You might also take it to a local antique store and see what they can tell you about it. (11/05/2009)
My grandmother and great aunt worked for International Silver in Meriden Connecticut around the 1940s so I have quite a few of their pieces. A lot of their pieces were silvered glass (see photo), but they also have solid silver as well as silver plated pieces so your sugar bowl could be either one. All of them have been popular among collectors and if I remember correctly, International Silver (still in business as far as I know) is the oldest silver crafters in the U.S. As for the 8oz, sounds like it holds 8 ounces or 1 cup. (11/07/2009)
One sure way to tell if something is silver is to use a little diluted bleach on the item. If it turns dark then it is silver. I have some silverware that are silver. I discovered this when I accidentally placed them in dish water with bleach in it. By the way, the other pieces of silverware did not turn, only the silver pieces. Thanks. (11/08/2009)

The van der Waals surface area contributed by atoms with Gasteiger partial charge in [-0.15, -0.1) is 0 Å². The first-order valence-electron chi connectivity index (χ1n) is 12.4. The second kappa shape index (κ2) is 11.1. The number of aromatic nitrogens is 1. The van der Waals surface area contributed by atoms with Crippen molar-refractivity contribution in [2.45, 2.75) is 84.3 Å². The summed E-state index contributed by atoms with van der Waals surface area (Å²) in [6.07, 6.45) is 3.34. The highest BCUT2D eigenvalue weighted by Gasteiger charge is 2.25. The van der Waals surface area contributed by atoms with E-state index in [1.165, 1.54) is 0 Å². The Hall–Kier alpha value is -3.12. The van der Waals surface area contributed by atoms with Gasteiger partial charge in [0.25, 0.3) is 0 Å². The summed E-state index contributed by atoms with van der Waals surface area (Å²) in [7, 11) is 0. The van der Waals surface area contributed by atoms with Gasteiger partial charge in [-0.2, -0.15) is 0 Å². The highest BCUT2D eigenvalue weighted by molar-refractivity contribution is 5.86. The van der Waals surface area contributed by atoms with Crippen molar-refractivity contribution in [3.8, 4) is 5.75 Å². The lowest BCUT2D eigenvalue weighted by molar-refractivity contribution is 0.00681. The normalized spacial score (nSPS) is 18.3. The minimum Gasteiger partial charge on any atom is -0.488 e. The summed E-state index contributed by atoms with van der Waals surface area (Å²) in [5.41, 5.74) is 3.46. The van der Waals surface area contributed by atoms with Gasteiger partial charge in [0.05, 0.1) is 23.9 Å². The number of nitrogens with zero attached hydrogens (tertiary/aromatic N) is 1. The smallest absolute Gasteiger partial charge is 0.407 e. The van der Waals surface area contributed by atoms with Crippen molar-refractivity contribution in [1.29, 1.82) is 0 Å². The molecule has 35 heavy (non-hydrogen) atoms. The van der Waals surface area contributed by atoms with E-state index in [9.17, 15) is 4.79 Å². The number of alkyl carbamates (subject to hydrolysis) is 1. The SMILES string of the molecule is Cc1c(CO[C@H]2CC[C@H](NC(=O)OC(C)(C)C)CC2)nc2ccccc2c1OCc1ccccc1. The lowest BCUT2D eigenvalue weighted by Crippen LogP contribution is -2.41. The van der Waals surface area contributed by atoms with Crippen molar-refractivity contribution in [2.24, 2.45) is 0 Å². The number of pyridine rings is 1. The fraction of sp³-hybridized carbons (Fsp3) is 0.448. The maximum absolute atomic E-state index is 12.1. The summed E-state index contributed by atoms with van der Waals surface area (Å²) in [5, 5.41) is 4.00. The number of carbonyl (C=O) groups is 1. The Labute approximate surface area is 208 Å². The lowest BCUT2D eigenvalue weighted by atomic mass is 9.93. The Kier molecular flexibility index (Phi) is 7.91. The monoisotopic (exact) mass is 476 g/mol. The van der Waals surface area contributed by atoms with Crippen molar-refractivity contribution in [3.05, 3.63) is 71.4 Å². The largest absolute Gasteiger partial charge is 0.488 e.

I cleaned what I thought was a sterling silver toe ring. It is still very dull. Does that means it's not really sterling silver?
Suzi from Central TX
This may sound strange, but the next time your wearing foundation, rub the ring across your cheek. (gold works, too) If its real, it should leave a black mark. Only temporary, of course. I learned this when I played flute in school. (07/25/2006)
What did you clean the toe ring with? Do you have a silver jewelry polishing cloth? You can get one at Wal-Mart. It has one side of the cloth you first clean with and then turn over and use the other side to polish.
Usually real silver has a "hallmark". Look on the inside, you may need to use a magnifying glass and see if it might have a marking. I think perhaps it will be marked 925. (07/25/2006)
I was just told the other day, by an antique dealer, that like brass a magnet will not stick to silver. Haven't tried it yet. Let us know if you do.
I read somewhere that it's a law that all sterling silver has to be stamped .925 somewhere on it or else the item can't be sold as "sterling silver". (07/25/2006)
Silver is usually stamped as to what kind and quality and is very heavy for what the item is. If you still have a problem most pawn shoppes will be able to tell you if it is. (07/26/2006)